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I want to compute an SHA1 hash in several steps using TransformBlock()/TransformFinalBlock() :

byte[] block1 = Encoding.ASCII.GetBytes("This");
byte[] block2 = Encoding.ASCII.GetBytes("is");
byte[] block3 = Encoding.ASCII.GetBytes("Sparta");

SHA1 sha = new SHA1Managed();
sha.TransformBlock(block1, 0, block1.Length, block1, 0);
sha.TransformBlock(block2, 0, block2.Length, block2, 0);
sha.TransformFinalBlock(block3, 0, block3.Length);

byte[] result = sha.Hash;

I know there is other ways to compute SHA1 (eg : HashAlgorithm.ComputeHash() or CryptoStream). What is above is a simplified version of more complex code.

What is totally unclear to me is what to pass for the outputBuffer array (the fourth parameter of TransformBlock method) :

int TransformBlock(byte[] inputBuffer, int inputOffset, int inputCount, 
                   byte[] outputBuffer, int outputOffset);

The MSDN page says :

Computes the hash value for the specified region of the input byte array and copies the specified region of the input byte array to the specified region of the output byte array

What if I don't need that array copy ? Should I pass null ? (to avoid input array to be copied each time ?)

Is there a typical use of this ?

Similarly, it seems TransformFinalBlock() also copied input array to an output array. AFAIKm this is what is returned by the method :

byte[] TransformFinalBlock(byte[] inputBuffer, int inputOffset, int inputCount);
  • Personally I don't think this interface is all that good a match for a hash function. Actually, I think it is a horrible design anyway because a block is something that has been explicitly specified internally for block ciphers and hashes. In that definition, "This" is not a block. However, instead of offering a low level interface it offers a high level interface that doesn't do what you would expect, confusing the casual reader. I'd rather use the streaming interface instead. The original designer should hide in shame for this interface definition. – Maarten Bodewes Nov 25 '18 at 15:10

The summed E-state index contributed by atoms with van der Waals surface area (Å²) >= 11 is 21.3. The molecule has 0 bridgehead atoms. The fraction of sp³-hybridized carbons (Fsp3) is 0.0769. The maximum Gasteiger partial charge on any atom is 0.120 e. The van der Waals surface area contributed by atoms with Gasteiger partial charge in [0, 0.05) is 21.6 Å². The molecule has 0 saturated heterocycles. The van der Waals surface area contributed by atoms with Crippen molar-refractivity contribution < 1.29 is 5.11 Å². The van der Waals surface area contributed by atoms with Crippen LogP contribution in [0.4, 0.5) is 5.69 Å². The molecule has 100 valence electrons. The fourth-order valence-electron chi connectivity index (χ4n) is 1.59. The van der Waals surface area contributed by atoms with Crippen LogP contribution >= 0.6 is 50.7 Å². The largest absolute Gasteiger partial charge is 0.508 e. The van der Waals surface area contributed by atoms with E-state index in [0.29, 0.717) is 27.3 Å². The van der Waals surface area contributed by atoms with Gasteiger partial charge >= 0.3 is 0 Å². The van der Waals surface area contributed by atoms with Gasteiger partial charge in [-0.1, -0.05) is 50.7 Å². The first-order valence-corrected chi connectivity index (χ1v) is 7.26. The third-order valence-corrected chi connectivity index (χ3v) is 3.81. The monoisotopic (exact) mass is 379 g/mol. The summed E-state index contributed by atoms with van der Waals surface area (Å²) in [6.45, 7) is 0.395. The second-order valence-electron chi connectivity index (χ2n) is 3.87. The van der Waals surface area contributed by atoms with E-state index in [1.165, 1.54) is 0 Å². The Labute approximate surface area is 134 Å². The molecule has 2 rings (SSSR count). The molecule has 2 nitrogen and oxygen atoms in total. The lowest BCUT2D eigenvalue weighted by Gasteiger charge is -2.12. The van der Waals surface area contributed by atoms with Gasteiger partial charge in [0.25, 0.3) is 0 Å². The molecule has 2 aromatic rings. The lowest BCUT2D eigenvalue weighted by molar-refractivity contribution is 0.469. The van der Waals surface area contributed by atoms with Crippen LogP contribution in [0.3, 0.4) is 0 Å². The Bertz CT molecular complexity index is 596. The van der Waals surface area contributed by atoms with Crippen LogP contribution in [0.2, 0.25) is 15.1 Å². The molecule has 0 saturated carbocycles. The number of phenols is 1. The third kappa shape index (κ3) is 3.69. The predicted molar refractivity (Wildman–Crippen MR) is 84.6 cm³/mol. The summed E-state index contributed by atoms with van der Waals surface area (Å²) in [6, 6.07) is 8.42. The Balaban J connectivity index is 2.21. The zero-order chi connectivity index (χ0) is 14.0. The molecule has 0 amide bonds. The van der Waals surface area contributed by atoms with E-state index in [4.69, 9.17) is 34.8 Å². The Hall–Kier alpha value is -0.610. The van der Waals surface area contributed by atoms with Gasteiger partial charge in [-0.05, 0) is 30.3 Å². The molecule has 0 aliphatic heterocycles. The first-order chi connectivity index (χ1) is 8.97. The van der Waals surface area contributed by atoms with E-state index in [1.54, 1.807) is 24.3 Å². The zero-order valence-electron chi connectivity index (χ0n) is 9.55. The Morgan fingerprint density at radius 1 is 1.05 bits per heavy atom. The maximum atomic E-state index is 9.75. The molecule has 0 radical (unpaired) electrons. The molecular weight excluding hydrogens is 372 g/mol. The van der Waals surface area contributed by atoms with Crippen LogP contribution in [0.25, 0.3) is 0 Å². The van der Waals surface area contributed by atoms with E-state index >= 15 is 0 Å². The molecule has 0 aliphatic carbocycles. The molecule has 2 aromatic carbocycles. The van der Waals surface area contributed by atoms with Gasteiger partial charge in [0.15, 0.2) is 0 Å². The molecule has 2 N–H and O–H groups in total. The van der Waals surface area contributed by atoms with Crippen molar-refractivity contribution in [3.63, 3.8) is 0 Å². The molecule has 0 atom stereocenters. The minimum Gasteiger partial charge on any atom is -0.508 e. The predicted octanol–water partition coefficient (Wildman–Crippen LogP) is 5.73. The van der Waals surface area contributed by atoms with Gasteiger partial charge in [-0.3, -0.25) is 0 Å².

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The page and the example you linked are quite clear:

Calling the TransformBlock method with different input and output arrays results in an IOException.

and even the example is clear on the use:

offset += sha.TransformBlock(input, offset, size, input, offset);

SHA1 doesn't really need that parameter. But it is an implementation of the interface ICryptoTransform that has this signature. So SHA1.TransformBlock() has that (useless) parameter. Note that you can set output to null (undocumented but works).

Note that in the HashAlgorithm (that is the base class of SHA1 that implements ICryptoTransform), inside the TransformBlock there is a line like:

if ((outputBuffer != null) && ((inputBuffer != outputBuffer) || (inputOffset != outputOffset)))
    Buffer.BlockCopy(inputBuffer, inputOffset, outputBuffer, outputOffset, inputCount);

So if you set it to null or to input == output then nothing will be copied.

  • Seems passing null is also perfectly valid (at least for SHA1 and MD5 implementations) : stackoverflow.com/questions/623159/… – tigrou Jun 22 '18 at 9:01
  • @tigrou I have made the correction :-) – xanatos Jun 22 '18 at 9:02
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    In my opinion, it is a horrible design decision of the .NET team. Clearly they had this idea that because of the already incorrect ICryptoTransform design (again conflating input and output) they had to do something with the outputBuffer. However, copying input can lead to leakage of information. And since a hash function doesn't change the input anyway, then why would you copy it? It fails clean design principles: 1. doing two things at once and more importantly 2. the least surprise principle. Use the streaming interface, at least it doesn't require you to handle non-existing output. – Maarten Bodewes Nov 25 '18 at 15:20

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